Beef – It’s What Eats the Rancher’s Lunch

by John Mattingly After my last month’s column that took a somewhat sanguine look at the cow-calf end of the beef business, suggesting that cow-calf ranchers are basically keeping large pets, I trust readers will have sold the 100 virtual cows I gifted them for exactly what they paid for them. Not because they didn’t …

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A 21st Century Look at Ranching in the San Luis Valley

by Bill Hatcher

photos by Mike Rosso

It happens without fail every September. Driving down a county road where I live in the northern San Luis Valley, I am given yet another opportunity to ruminate on why I love living here so much. No, not it’s magnificent scenery. Instead, the little reminder of pastoral patience I’m referring to lumbers along over cloven hooves, tended by that durable American icon, the rancher-cowboy, reins or twist-throttle held loosely in gloved hands.

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Doing What Comes Naturally

Cotopaxi grass farmers enjoy profitability while preserving land

Story by Susan Bavaria

Photos by Mike Rosso

A small percentage of cattle ranchers have laid down their agricultural arms and made peace with Mother Nature. Instead of inoculating, spraying, inseminating, supplementing, feeding and fighting blizzards to rescue calves born in February, these ranchers opt to coax the land into doing what comes naturally.

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The Ranching Way of Life, by ScSEED

Review by Ed Quillen

Ranching – August 2008 – Colorado Central Magazine

The Ranching Way of Life – San Luis Valley, Colorado
DVD released in 2008
by Saguache County Sustainable Environment and Economic Development (ScSEED)
P.O. Box 393, Moffat CO 81143
ISBN: None

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A Passion for Ranching, by Bill Gillette

Review by Ed Quillen

Ranching – July 2006 – Colorado Central Magazine

A Passion for Ranching – Colorado’s Wet Mountain Valley Heritage
Text and photography by Bill Gillette Foreword by Ed Marston
Sponsored by the West Custer County Library District
Published in 2006 by Westcliffe Publishers
ISBN 1-56579-531-8

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Ghost cattle in the blue sky

Column by Hal Walter

Ranching – April 2005 – Colorado Central Magazine

“We have to go back to Mother Nature’s way of doing things, and until we do that we’re going to continue to go down in every way possible. In farming, if it’s not sustainable, we shouldn’t be doing it.”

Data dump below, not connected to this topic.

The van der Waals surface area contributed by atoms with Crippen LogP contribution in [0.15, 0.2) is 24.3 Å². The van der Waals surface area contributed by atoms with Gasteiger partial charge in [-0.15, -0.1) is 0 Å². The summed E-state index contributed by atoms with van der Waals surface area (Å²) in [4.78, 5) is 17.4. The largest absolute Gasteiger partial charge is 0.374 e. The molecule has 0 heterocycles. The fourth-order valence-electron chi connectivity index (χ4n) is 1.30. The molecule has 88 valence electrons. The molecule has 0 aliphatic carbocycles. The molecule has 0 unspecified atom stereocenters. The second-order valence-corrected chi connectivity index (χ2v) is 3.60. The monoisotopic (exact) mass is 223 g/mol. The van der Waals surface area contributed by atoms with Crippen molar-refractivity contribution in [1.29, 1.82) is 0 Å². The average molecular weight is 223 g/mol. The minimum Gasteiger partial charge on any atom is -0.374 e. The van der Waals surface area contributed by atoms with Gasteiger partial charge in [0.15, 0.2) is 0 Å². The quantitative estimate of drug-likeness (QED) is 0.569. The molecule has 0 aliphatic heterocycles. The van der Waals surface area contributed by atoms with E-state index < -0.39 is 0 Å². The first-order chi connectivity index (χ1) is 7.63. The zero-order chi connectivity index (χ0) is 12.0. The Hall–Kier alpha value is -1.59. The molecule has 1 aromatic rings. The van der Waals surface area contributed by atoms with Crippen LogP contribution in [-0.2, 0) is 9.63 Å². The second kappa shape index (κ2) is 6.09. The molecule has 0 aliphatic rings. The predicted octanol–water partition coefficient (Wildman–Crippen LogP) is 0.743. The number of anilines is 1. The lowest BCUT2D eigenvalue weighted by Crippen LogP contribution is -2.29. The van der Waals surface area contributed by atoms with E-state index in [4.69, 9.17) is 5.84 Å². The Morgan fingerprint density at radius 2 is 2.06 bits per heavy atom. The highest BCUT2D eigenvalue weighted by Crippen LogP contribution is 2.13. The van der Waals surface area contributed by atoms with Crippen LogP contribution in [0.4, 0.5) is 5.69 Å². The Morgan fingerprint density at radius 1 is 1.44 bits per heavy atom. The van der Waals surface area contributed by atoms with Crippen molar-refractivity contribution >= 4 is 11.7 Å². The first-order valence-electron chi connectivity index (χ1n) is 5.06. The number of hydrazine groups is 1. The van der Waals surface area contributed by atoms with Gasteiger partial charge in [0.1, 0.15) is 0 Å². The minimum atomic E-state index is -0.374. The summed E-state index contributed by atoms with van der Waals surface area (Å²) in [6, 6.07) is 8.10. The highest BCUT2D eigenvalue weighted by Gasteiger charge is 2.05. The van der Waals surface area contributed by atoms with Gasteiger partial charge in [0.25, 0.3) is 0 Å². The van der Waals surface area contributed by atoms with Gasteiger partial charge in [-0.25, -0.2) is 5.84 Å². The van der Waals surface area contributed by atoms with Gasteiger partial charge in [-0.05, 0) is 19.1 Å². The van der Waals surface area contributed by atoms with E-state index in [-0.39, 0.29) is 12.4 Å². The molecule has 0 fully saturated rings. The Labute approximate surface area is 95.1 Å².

— Willie Nelson

“To Frank’s father every animal had a dollar meter on its back and the needle was always in motion. Sometimes it was going down. If you ran a thousand head, you had a thousand meters and you had to keep those needles going up”

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This ain’t no disco

Column by Hal Walter

Ranching – April 2004 – Colorado Central Magazine

IT’S BEEN A COLD WINTER, but by all signs it’s ending early. Calves were born in early February and mares started cycling with the March full moon. A mourning dove arrived the first week of March, and flocks of robins followed in the warm still days. The small accumulations of snow that remained as depth hoar throughout the below-zero nights disappeared, lingering only on the north-facing slopes where large bowls formed around the trees. A person who is connected to the land takes notice of such things.

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Escaping the colonial mind-set

Essay by Tony Malmberg

Ranching – June 2002 – Colorado Central Magazine

MY EARLIEST MEMORIES revolve around my dad waking me up with the sun to work cattle. My feet took the shape of the pointed boots and my head grew within my Stetson, leaving an indented white forehead. I never even thought about not ranching.

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Fat Cats are really slim survivors

Essay by Chris Frasier

Ranching – April 2000 – Colorado Central Magazine

FOR THE FIRST TIME, there are two cattlemen’s associations in Colorado.

In addition to the 132-year-old Colorado Cattlemen’s Association, the recently chartered Colorado Livestock Association has thrown its hat into the ring.

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